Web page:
Putting Ministry on the Front Lines

Putting Ministry on the Front Lines


Homeland Security is used to handling disasters. But no one ever imagined anything like this. Even FEMA, who's the first government team on the ground after a catastrophe, is usually only juggling three or four states at a time. Now imagine every county, every American territory, in a state of emergency, Acting Secretary Chad Wolf says. "It's like a Category 5 tornado hitting all 50 states at the same time." And without churches and charities on the front lines, who knows where our country would be?

"I've been with the department for some time now," Secretary Wolf told a group of pastors on an FRC conference call Friday. He was there in 2017 during those devastating hurricanes in Texas, Florida, and Puerto Rico. "And what I saw as we responded, and FEMA responded... is the federal government can provide a role. But it's really the nonprofits, it's the faith-based organizations, that come out in force providing anything from housing to essential goods, food, water, shelter. [They are] the backbone of that response that really helps individual states and individual communities respond." That outreach has never been more critical to America's survival than now. So "thank you," he insisted. "Our country needs and values you."

And not just to meet the physical needs, as his agency well knows, but the spiritual too. The grief of a nation trying to cope with tens of thousands of losses is overwhelming. Patients are dying alone. Bodies are being ravaged by an enemy no doctor understands. Then there are the hospital staffs, bone-weary and traumatized by the faces they can't forget. "Where is God in this?" one nurse asked a chaplain, crying. "Right here," Kaitlyn Butler reassured her, "crying with us."

The suffering is everywhere it seems -- but so is an army of clergy, deployed like they have been throughout wars and plagues and conflicts to offer the thing everyone is seeking: comfort. "I know the consequences," Reverend Manuel Dorantes nodded slowly. But, "we are called to do this." And their service, as brave as anyone else's on the virus battlefield, is essential.

When COVID-19 first struck, Secretary Wolf explained, "We wanted to make sure that we had the essential workforce could get back and forth to work, could do their essential jobs, could turn the lights on, make sure the water is running, making sure the trucks, the cargoes moving, that supply chain keeps moving. All those essential services we... continue to believe are critical to the way that the country responds... And Tony and others reached out and said, 'Hey, you need to start thinking about the clergy and what these faith-based organizations provide. And while folks in law enforcement may not think of them as first responders, they're absolutely essential...'"

Secretary Wolf listened and took that suggestion back to his team. Seven days later, "clergy" was on the authoritative list that DHS sent to every governor in the country. "It's an acknowledgment of the type of supportive and essential role that you play," he encouraged the pastors, "particularly in this in this pandemic, in what we're facing." A third version, he pointed out, was just released and also includes clergy. "We're proud of that. I want to say thank you for the group here to weighing in. We heard [you]..."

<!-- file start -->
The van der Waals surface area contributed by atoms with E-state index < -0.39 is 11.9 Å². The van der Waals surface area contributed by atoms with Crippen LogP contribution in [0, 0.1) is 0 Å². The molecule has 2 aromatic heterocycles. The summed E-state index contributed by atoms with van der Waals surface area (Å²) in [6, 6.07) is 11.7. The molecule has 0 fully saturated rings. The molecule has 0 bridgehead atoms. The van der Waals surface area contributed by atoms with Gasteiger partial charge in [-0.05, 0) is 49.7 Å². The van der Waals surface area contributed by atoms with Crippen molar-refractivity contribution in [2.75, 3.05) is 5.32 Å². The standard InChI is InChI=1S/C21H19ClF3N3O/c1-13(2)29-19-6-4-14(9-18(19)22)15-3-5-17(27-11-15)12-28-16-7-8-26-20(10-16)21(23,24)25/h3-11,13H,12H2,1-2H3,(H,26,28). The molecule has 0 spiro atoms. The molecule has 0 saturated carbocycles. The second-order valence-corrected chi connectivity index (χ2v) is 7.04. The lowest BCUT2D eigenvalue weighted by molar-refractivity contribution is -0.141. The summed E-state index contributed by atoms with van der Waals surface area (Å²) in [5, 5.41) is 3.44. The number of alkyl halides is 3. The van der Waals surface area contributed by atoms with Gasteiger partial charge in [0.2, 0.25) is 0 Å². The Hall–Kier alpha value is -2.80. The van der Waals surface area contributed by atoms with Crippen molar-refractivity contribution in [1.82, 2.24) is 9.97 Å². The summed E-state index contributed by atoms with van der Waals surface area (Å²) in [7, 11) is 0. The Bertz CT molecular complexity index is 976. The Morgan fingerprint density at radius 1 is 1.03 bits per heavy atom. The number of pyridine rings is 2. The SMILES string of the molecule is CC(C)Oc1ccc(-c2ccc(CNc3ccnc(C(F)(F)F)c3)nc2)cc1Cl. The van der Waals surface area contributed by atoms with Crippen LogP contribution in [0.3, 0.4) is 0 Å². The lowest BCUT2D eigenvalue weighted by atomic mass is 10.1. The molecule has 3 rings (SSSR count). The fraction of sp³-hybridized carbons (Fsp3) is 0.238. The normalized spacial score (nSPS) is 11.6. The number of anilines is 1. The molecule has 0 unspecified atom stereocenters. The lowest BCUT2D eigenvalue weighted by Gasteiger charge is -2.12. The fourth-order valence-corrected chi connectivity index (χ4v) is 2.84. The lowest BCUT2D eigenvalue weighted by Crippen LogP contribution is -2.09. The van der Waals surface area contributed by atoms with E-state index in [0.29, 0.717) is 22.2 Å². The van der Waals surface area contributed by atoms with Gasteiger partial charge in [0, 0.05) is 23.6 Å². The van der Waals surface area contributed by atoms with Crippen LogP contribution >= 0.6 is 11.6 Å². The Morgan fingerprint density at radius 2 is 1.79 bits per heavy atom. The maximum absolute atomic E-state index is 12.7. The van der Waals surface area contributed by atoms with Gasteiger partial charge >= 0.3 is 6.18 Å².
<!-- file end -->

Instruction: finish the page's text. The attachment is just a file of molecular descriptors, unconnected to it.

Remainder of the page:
So has President Trump. On a conference call with faith leaders Friday afternoon, the importance of state leaders following the guidance on clergy was discussed -- along with how valuable the president believes churches have been in the fight against coronavirus. It was another reminder of just how fortunate we are to have an administration that isn't indifferent or hostile to the faith community -- as others have been -- but committed to helping us in whatever ministry we've been called to.

And, as anxious as everyone is to put people back in the pews, the president thanked the faith leaders for heeding and responding creatively to the government's guidelines. Pastors applauded his Justice Department for stepping in and defending churches against overzealous city officials. As Secretary Wolf pointed out, it's going to be a very intentional and gradual process before we get back to any sense of Sunday normalcy. States will have to reach certain benchmarks before they even think about services with 50 or more individuals. And even then, there will be certain protective measures in place. "Pay attention to what your governor is saying," he urged, "and how that individual progress is occurring in your state."

For more information on your state's approach to faith leaders in the crisis, check out FRC's brand new issue brief, "Restrictions on Religious Freedom during the Coronavirus." Our experts break down the latest controversies, legal issues, policy recommendations, and explain what churches can do in these unprecedented times.